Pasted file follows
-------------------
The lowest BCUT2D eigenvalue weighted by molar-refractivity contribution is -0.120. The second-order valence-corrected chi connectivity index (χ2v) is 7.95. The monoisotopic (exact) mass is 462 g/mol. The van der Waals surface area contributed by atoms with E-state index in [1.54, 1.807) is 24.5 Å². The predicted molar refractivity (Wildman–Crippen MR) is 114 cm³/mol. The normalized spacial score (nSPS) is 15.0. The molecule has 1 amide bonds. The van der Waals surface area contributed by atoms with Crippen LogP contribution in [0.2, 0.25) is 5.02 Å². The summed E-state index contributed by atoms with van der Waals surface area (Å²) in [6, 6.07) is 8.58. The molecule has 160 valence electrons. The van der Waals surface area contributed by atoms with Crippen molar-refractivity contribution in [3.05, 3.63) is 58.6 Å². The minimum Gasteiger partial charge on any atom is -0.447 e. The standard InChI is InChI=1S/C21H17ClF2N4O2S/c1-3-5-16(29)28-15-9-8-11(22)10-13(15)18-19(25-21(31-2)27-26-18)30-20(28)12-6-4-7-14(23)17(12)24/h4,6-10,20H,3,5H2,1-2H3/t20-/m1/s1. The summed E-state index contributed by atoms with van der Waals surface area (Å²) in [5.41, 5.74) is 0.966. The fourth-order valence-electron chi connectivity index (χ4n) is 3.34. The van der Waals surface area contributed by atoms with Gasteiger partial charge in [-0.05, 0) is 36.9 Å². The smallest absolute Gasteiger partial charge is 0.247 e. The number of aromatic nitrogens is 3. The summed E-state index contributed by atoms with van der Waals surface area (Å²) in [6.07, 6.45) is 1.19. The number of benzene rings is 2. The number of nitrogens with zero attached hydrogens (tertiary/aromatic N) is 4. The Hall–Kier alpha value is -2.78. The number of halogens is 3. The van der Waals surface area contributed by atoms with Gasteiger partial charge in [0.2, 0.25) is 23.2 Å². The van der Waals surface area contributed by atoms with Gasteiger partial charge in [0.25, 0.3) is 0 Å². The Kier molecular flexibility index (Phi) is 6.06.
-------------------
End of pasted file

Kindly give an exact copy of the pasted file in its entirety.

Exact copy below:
The lowest BCUT2D eigenvalue weighted by molar-refractivity contribution is -0.120. The second-order valence-corrected chi connectivity index (χ2v) is 7.95. The monoisotopic (exact) mass is 462 g/mol. The van der Waals surface area contributed by atoms with E-state index in [1.54, 1.807) is 24.5 Å². The predicted molar refractivity (Wildman–Crippen MR) is 114 cm³/mol. The normalized spacial score (nSPS) is 15.0. The molecule has 1 amide bonds. The van der Waals surface area contributed by atoms with Crippen LogP contribution in [0.2, 0.25) is 5.02 Å². The summed E-state index contributed by atoms with van der Waals surface area (Å²) in [6, 6.07) is 8.58. The molecule has 160 valence electrons. The van der Waals surface area contributed by atoms with Crippen molar-refractivity contribution in [3.05, 3.63) is 58.6 Å². The minimum Gasteiger partial charge on any atom is -0.447 e. The standard InChI is InChI=1S/C21H17ClF2N4O2S/c1-3-5-16(29)28-15-9-8-11(22)10-13(15)18-19(25-21(31-2)27-26-18)30-20(28)12-6-4-7-14(23)17(12)24/h4,6-10,20H,3,5H2,1-2H3/t20-/m1/s1. The summed E-state index contributed by atoms with van der Waals surface area (Å²) in [5.41, 5.74) is 0.966. The fourth-order valence-electron chi connectivity index (χ4n) is 3.34. The van der Waals surface area contributed by atoms with Gasteiger partial charge in [-0.05, 0) is 36.9 Å². The smallest absolute Gasteiger partial charge is 0.247 e. The number of aromatic nitrogens is 3. The summed E-state index contributed by atoms with van der Waals surface area (Å²) in [6.07, 6.45) is 1.19. The number of benzene rings is 2. The number of nitrogens with zero attached hydrogens (tertiary/aromatic N) is 4. The Hall–Kier alpha value is -2.78. The number of halogens is 3. The van der Waals surface area contributed by atoms with Gasteiger partial charge in [0.2, 0.25) is 23.2 Å². The van der Waals surface area contributed by atoms with Gasteiger partial charge in [0.25, 0.3) is 0 Å². The Kier molecular flexibility index (Phi) is 6.06.